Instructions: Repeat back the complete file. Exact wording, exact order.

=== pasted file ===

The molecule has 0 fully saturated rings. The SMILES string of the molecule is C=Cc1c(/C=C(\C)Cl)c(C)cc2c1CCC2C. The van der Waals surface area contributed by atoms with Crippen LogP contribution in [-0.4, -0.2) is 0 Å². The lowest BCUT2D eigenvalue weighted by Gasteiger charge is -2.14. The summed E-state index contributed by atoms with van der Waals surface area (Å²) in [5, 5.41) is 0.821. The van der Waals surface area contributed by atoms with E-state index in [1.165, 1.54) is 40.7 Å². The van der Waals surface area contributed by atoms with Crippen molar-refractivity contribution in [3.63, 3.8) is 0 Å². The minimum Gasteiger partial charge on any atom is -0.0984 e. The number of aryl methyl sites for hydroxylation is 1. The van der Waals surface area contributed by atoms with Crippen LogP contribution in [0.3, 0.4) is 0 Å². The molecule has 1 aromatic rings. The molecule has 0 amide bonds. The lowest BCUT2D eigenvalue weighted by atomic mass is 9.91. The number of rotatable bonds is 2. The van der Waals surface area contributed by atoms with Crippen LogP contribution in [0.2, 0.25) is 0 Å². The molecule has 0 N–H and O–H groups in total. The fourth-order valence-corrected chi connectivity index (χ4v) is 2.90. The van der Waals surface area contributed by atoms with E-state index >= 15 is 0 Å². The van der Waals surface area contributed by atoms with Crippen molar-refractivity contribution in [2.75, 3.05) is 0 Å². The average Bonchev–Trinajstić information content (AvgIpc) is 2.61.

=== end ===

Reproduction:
The molecule has 0 fully saturated rings. The SMILES string of the molecule is C=Cc1c(/C=C(\C)Cl)c(C)cc2c1CCC2C. The van der Waals surface area contributed by atoms with Crippen LogP contribution in [-0.4, -0.2) is 0 Å². The lowest BCUT2D eigenvalue weighted by Gasteiger charge is -2.14. The summed E-state index contributed by atoms with van der Waals surface area (Å²) in [5, 5.41) is 0.821. The van der Waals surface area contributed by atoms with E-state index in [1.165, 1.54) is 40.7 Å². The van der Waals surface area contributed by atoms with Crippen molar-refractivity contribution in [3.63, 3.8) is 0 Å². The minimum Gasteiger partial charge on any atom is -0.0984 e. The number of aryl methyl sites for hydroxylation is 1. The van der Waals surface area contributed by atoms with Crippen LogP contribution in [0.3, 0.4) is 0 Å². The molecule has 1 aromatic rings. The molecule has 0 amide bonds. The lowest BCUT2D eigenvalue weighted by atomic mass is 9.91. The number of rotatable bonds is 2. The van der Waals surface area contributed by atoms with Crippen LogP contribution in [0.2, 0.25) is 0 Å². The molecule has 0 N–H and O–H groups in total. The fourth-order valence-corrected chi connectivity index (χ4v) is 2.90. The van der Waals surface area contributed by atoms with E-state index >= 15 is 0 Å². The van der Waals surface area contributed by atoms with Crippen molar-refractivity contribution in [2.75, 3.05) is 0 Å². The average Bonchev–Trinajstić information content (AvgIpc) is 2.61.